United States of Military Bases
GPM # 45
It’s an astonishing fact:
In the 248 years since the United State of America became an independent state, the American republic has only been at peace for about eleven.
The United States of War, you could call it. David Vine does. Vine, a Professor of Anthropology at American University, in Washington D.C., has recently completed the third in a trilogy of books about permanent war as a US way of life, and about the role military bases play in Washington’s warfighting pursuits – across North America, at first, then around the world.
The United States of War – a Global History of America’s endless conflicts, from Columbus to the Islamic State, was published in 2020 by University of California Press.
The GPM spoke with David Vine. Listen to our conversation in today’s podcast. Click on the play button above, or go here.
Listen to our complete conversation here:
It’s a sobering, largely unappreciated truth:
Having dropped two atomic bombs on Hiroshima and Nagasaki, eighty years ago, America would probably not have become the most powerful nation in the world had it not been for a string of atolls in the central Pacific, and the hospitable islanders who let it test its arsenal there.
The people of the Marshall Islands didn’t have much choice.
America tested its first bomb in July 1945, code named Trinity, in Alamogordo, New Mexico.
Two months later, it dropped its second and third bombs — Little Boy and Fat Man — on Japan.
A year after that, having secured the newly liberated Marshall Islands as a UN Trust Territory, with the fiduciary duty of helping the Marshallese people fulfill their inalienable right to self-determination, the US turned two of the Marshalls’ populated atolls into nuclear weapons testing sites.
The US set off ‘Able’ and ‘Baker’ at Bikini Atoll in July 1946. Twenty-one more tests followed, including the leviathan Bravo blast, on March 1, 1954. Forty-four nuclear weapons were tested at Eniwetok atoll, in the northern Marshalls.
The Pentagon’s nuclear weapons testing program changed the Marshall Islands, and the lives of their people, forever.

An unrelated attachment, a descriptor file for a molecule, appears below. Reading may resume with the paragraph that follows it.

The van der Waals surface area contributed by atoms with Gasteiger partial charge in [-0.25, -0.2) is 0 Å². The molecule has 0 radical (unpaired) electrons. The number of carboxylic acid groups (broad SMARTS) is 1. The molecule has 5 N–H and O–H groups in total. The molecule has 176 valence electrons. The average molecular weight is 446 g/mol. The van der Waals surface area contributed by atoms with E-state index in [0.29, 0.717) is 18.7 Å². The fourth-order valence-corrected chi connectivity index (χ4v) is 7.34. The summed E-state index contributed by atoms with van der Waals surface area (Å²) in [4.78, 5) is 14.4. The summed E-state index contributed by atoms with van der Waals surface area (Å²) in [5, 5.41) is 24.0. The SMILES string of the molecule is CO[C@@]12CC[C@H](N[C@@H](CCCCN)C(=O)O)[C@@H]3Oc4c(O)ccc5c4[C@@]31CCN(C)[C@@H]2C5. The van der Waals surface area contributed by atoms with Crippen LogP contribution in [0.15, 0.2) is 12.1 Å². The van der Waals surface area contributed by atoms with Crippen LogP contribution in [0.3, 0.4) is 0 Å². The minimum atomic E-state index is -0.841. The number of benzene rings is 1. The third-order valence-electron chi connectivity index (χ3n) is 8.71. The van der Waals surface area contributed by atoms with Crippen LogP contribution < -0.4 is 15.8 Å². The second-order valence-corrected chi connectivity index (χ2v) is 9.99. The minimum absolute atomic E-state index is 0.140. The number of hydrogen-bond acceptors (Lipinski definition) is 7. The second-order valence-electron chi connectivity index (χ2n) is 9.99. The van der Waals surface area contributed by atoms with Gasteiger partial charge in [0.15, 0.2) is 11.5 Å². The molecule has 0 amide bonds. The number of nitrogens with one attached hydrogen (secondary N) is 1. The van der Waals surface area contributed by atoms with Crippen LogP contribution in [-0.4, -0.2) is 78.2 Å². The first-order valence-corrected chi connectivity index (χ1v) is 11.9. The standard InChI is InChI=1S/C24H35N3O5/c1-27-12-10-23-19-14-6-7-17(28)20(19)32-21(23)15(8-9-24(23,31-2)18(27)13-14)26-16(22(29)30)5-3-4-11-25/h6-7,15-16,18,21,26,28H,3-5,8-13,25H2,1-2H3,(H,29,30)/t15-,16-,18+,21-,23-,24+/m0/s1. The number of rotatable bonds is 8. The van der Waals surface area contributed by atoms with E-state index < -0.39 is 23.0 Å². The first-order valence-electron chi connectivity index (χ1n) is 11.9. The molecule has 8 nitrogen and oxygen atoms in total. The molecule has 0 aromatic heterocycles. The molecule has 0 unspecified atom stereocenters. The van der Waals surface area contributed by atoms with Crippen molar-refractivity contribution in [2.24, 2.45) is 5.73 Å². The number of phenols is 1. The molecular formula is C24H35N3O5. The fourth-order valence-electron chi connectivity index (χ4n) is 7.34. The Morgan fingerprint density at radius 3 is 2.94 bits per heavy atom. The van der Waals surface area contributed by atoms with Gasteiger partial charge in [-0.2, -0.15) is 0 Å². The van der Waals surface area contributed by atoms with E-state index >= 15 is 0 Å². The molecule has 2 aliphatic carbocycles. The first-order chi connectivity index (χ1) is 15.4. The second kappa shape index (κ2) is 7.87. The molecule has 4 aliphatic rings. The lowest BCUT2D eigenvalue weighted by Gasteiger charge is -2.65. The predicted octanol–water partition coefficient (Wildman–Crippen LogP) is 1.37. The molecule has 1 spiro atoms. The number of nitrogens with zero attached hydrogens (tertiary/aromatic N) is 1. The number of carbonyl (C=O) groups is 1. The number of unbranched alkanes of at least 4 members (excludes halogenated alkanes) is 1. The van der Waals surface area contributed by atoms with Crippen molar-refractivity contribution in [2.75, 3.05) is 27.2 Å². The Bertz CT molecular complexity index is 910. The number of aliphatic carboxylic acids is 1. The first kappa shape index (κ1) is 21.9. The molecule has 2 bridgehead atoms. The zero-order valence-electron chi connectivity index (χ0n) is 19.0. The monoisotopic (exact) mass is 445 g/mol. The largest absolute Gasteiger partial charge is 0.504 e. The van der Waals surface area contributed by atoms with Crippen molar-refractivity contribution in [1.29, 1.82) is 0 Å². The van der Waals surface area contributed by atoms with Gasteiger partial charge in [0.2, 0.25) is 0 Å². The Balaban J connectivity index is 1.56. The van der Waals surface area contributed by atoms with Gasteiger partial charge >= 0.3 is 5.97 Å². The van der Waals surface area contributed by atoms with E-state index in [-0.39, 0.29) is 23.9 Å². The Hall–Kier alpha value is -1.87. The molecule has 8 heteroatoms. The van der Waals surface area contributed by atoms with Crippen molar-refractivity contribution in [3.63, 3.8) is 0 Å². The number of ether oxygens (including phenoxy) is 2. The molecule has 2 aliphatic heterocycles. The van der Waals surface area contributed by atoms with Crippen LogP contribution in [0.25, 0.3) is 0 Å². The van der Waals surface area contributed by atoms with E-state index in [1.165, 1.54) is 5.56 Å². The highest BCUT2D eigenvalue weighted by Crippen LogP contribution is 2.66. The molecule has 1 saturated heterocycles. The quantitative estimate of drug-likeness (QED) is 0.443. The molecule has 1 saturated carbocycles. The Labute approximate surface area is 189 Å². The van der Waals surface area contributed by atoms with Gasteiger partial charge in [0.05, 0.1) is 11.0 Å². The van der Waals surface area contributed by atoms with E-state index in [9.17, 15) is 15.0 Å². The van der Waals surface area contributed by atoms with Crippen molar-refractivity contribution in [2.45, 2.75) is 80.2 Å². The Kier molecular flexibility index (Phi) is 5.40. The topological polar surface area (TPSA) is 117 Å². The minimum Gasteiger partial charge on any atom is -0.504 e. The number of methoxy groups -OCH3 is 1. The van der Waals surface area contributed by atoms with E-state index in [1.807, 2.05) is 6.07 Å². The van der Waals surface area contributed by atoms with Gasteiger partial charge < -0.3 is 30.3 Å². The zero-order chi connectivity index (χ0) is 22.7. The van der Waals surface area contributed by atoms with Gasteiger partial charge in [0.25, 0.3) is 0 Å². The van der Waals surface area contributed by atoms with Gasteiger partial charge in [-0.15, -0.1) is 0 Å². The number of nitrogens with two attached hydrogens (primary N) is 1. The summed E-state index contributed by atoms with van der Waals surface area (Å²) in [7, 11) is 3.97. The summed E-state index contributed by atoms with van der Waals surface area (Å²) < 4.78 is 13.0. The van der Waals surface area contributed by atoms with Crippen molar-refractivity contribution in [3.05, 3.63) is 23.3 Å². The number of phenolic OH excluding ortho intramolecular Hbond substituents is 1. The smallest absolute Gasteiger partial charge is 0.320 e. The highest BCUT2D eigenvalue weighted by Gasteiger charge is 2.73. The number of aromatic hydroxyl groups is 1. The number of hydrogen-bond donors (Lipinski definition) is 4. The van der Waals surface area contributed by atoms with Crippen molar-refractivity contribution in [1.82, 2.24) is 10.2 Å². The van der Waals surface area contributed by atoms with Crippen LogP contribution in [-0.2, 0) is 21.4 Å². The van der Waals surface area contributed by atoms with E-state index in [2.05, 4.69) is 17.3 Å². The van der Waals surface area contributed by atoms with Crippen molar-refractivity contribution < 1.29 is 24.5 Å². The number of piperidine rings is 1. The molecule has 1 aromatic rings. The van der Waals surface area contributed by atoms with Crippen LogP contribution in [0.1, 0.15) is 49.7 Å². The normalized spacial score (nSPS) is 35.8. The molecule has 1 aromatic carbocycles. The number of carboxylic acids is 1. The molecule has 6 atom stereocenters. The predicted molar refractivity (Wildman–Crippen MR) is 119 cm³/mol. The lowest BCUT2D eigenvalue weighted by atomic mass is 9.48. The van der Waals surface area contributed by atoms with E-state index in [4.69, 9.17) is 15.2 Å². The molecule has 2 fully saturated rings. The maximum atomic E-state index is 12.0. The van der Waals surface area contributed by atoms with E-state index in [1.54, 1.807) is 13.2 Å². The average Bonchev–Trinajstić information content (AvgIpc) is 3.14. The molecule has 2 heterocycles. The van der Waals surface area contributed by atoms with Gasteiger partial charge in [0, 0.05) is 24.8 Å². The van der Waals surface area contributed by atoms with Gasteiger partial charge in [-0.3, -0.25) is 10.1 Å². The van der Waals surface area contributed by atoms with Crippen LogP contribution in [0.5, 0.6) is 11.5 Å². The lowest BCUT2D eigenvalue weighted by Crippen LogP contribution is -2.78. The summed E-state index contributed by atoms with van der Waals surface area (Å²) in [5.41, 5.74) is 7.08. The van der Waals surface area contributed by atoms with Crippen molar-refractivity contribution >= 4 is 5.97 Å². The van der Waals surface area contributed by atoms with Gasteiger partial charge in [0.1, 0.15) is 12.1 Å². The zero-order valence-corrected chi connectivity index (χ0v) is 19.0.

Sixty-six years after the end of US nuclear weapons testing, Bikini is still contaminated, and has not been resettled.
Cancer rates in the Marshallese population are high. Unable to grow their own traditional subsistence foods, Marshallese residents eat packaged and canned foods shipped from the US. Diabetes and heart disease kill more of them than nuclear-related cancers.
Still, the Marshallese people and their leaders are friendly to a fault — even warmhearted toward the Americans. Since 1986, the Republic of the Marshall Islands (RMI) has maintained a ‘Compact of Free Association’ with the US. In exchange for favours of questionable value (chief among these, the right to reside in the US), the RMI faithfully votes the way Washington tells it to at the UN.
Kwajalein Atoll, in the central Marshalls, has been a US ballistic missile and missile defense site for years. Since the early 1960s, the US has been firing nuclear-capable missiles at it from California and Alaska.
Last October, the US-RMI Compact of Free Association was renewed for another twenty years.
In the words of a US State Department media note, the Compact confirms a “special relationship that is deep and enduring, and that furthers the U.S. commitment to a Pacific that is secure, free and open, and more prosperous.”
Since the end of US nuclear weapons testing in 1958, the U.S. has provided the Marshalls about $600 million in cleanup, resettlement and health payments. The Marshalls claims about $3 billion.
Listen to a story about all this in today’s podcast. Click on the play button above, or go here.
Thanks to Dan Weisenberger for his superb guitar instrumentals.